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Thursday, September 18, 2014

DHS management chief nominee's approach is data centric

As Russell Deyo sailed through his nomination hearing Wednesday to be the next undersecretary for management at the Homeland Security Department, his management approach and priorities centered on data.

The retired Johnson & Johnson executive told Senate Homeland Security and Governmental Affairs lawmakers that getting DHS to have standard financial data will lead to better and more strategic decision making.

If confirmed, Deyo would replace Rafael Borras, who left in February after more than four years on the job.

DHS reached a milestone in 2013 when, for the first time ever, it received an unqualified opinion from auditors for its financial management processes.

Deyo said he recognizes that accomplishment and wants to make sure DHS doesn't slip back from there. 

At the same time, he said the next step toward better financial management has to happen sooner than later.

"The next big piece, as far as I can see so far, is we need to have a fully integrated financial management system across all the components. You have to have reliable information, so you can make smart budget decisions and have good analytics to make good strategic decisions. And having ledger sheets that don't match up, and you can't compare apples to apples across the groups, makes it very, very difficult to make informed, strategic decisions," Deyo said. "I think it's critical the agency have a long-term focus, and you can't do that if you don't have reliable data. So that is an existent high priority within the finance group and indeed the leadership of the department, and I strongly embrace that."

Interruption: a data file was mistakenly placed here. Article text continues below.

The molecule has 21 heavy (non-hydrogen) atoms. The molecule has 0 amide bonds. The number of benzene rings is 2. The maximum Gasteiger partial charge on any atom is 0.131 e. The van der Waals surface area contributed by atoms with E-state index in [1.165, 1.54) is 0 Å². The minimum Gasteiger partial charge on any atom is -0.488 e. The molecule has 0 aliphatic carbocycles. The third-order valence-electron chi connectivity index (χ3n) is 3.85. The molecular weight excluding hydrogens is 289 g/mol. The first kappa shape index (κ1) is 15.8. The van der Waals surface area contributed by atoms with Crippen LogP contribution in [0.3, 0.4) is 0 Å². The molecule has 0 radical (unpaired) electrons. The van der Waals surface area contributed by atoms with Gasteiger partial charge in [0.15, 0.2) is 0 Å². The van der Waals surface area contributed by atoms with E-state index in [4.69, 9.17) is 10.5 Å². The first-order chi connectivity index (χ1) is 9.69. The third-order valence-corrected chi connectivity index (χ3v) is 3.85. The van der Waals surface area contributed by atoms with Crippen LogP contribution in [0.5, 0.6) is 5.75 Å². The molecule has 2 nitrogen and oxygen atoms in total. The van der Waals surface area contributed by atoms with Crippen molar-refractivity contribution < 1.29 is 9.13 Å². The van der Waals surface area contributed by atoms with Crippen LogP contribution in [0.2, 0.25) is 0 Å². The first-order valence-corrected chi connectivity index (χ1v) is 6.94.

He said during his time at Johnson & Johnson, having a common financial system was essential in making strategic decisions.

DHS is heading down a path toward reducing the number of financial management systems used by the agency. Right now, there are 13 separate systems, but three components are moving to Interior's National Business Center, including the Transportation Security Administration and the Coast Guard.

-Jason Miller, FederalNewsRadio.com

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